Polaroid SX-70 Camera

1972, by Dreyfuss. Made from chromium-plated plastic. Typical eBay price: from £40.

The great Henry Dreyfuss, originally a theatrical designer, was asked to design the first camera to use Polaroid instant film.

Not only was it the first camera to use instant film, it was the first folding SLR camera.

And not only was it the first folding SLR camera, it was (in a later model) the first auto-focus SLR camera.

A stunning piece of engineering and design, the folding camera was designed to fit in a “gentleman’s pocket”. It rightly won many admirers: Andy Warhol was a fan, Charles and Ray Eames made a short film about it, and Laurence Olivier gave his only product endorsement to it.

Sinclair Cambridge Calculator

1973, by Sinclair. Made from plastic. Typical eBay price: from £15.

Sir Clive Sinclair, of lapdancing wife fame, named the stunning Cambridge pocket calculator after the original location of the Sinclair offices.

The Apple-esque minimalism on the outside was unfortunately not matched by equally stunning design on the inside. Although the prototype was built with standard gold-flashed nickel contacts on the switch, the production models used a cheaper tin-coated nickel. Switching the calculator on and off a few times smeared the oxidised tin across the contacts of the switch, quickly turning the calculator into an always-on version.

Photo Credits

  1. Ericsson Ericofon photos by Flickr user mollybob.
  2. Braun SK4 photo by Flickr user withassociates.
  3. Brionvega TS502 photo by Flickr user gentax.
  4. Olivetti Valentine photo by Flickr user Andy Martini.
  5. JVC Videosphere photo by Wikimedia user Wackymacs.
  6. Polaroid SX-70 photo by Flickr user Master of Felix.
  7. Sinclair Cambridge photo by Flickr user Berto Garcia.

The Design Process Behind Classic Album Artwork

Storm Thorgerson is a British designer and artist responsible for more classic album covers than you can possibly imagine one person could create in a lifetime. From Pink Floyd to Audioslave, The Cranberries to Muse, he has produced the most compelling and memorable album artworks of the last 40 years.

An excellent exhibition of his artwork runs in the east-London Idea Generation Gallery from April 2nd to May 2nd, 2010. Part of the exhibition highlights his creative process for a specific case study. Check out the exhibition yourself to see the process in action and in detail. For now, here’s a quick overview:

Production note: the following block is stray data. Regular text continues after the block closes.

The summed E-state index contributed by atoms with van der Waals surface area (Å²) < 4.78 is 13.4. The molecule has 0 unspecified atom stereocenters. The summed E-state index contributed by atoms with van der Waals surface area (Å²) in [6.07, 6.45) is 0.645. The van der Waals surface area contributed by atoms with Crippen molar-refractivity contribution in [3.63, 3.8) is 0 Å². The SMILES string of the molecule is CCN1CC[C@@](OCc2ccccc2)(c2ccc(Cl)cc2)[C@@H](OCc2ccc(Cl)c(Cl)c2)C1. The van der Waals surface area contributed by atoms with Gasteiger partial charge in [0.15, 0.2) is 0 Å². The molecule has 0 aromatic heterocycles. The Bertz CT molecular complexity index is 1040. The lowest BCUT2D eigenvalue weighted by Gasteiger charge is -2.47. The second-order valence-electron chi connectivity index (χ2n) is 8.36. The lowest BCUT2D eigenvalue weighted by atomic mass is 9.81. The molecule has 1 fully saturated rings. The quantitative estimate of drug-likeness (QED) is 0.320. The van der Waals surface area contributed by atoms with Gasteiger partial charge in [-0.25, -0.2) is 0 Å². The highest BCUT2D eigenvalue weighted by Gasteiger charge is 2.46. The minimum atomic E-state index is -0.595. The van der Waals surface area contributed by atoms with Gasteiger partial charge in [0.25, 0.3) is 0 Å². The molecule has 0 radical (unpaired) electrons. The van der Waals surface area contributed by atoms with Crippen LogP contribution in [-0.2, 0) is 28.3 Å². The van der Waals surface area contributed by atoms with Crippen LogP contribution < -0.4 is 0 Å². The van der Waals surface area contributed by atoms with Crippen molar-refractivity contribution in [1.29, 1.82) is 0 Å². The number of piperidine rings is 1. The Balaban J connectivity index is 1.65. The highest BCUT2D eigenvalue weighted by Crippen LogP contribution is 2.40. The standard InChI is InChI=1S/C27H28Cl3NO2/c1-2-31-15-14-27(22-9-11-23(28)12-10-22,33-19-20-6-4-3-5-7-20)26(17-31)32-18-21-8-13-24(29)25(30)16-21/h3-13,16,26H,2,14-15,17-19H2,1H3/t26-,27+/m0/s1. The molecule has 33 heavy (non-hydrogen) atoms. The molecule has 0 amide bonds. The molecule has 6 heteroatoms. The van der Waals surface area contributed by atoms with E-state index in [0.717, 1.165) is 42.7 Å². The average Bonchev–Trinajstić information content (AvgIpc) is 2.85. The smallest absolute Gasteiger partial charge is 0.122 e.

1. The Brief. The designer listens to the music (possibly only demos at this stage), reads the lyrics, and talks to the band. These create a ‘brain soup’, from which ideas can be extracted to form the brief.
  2. Roughs. Over a number of meetings/days, the designer meets the band again for discussions, in an attempt to pin-down a theme or big idea. This

    stage is creative, with word-play, honest thoughts, and scribblings. The best are converted to more complete illustrations (the ‘roughs’).

  3. Tests. Once a rough is accepted and a budget agreed, a prototype is often created to ensure that the idea works. Depending on the idea, this could involve the creation of scale models from clay or polystyrene. If everything works, the final models are constructed.
  4. Shoot. A location is researched and booked, possibly for a long-time if outdoors and in uncertain weather. Models are erected and positioned, with help from volunteers if the shoot is big and complex. A wide range of photographs are then taken, under varying light/weather conditions and filters.
  5. Editing. This could be called ‘selection’, where the best shot from the shoot is chosen. This can take several days, if hundreds of similar shots need to be compared.
  6. Artwork. Finally, having chosen the perfect shot, any cleaning-up or final computer editing is performed, before handing over the final product.

Written down like this, the process seems so simple. When you consider that some ideas involve 700 or 800 iron beds arranged on a beach with the tide approaching, you begin to appreciate that it might not be so simple after all.